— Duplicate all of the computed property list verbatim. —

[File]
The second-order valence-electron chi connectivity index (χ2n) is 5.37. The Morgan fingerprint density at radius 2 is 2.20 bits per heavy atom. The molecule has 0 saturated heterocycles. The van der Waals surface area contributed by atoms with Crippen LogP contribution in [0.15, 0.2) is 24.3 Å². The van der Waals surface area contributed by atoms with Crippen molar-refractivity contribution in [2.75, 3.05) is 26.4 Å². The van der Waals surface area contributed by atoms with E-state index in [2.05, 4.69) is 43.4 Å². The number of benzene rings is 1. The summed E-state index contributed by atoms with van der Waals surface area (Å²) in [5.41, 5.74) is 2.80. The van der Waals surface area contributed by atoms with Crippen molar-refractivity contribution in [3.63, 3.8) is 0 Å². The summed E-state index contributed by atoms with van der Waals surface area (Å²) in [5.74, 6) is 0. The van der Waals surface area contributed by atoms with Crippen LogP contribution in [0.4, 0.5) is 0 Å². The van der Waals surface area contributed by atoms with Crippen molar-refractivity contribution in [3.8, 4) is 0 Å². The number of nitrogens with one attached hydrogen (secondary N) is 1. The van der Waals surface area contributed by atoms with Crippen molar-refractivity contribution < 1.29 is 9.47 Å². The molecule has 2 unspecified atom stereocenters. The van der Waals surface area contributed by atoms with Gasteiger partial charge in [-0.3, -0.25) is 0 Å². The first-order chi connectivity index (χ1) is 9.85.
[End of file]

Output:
The second-order valence-electron chi connectivity index (χ2n) is 5.37. The Morgan fingerprint density at radius 2 is 2.20 bits per heavy atom. The molecule has 0 saturated heterocycles. The van der Waals surface area contributed by atoms with Crippen LogP contribution in [0.15, 0.2) is 24.3 Å². The van der Waals surface area contributed by atoms with Crippen molar-refractivity contribution in [2.75, 3.05) is 26.4 Å². The van der Waals surface area contributed by atoms with E-state index in [2.05, 4.69) is 43.4 Å². The number of benzene rings is 1. The summed E-state index contributed by atoms with van der Waals surface area (Å²) in [5.41, 5.74) is 2.80. The van der Waals surface area contributed by atoms with Crippen molar-refractivity contribution in [3.63, 3.8) is 0 Å². The summed E-state index contributed by atoms with van der Waals surface area (Å²) in [5.74, 6) is 0. The van der Waals surface area contributed by atoms with Crippen LogP contribution in [0.4, 0.5) is 0 Å². The van der Waals surface area contributed by atoms with Crippen molar-refractivity contribution in [3.8, 4) is 0 Å². The number of nitrogens with one attached hydrogen (secondary N) is 1. The van der Waals surface area contributed by atoms with Crippen molar-refractivity contribution < 1.29 is 9.47 Å². The molecule has 2 unspecified atom stereocenters. The van der Waals surface area contributed by atoms with Gasteiger partial charge in [-0.3, -0.25) is 0 Å². The first-order chi connectivity index (χ1) is 9.85.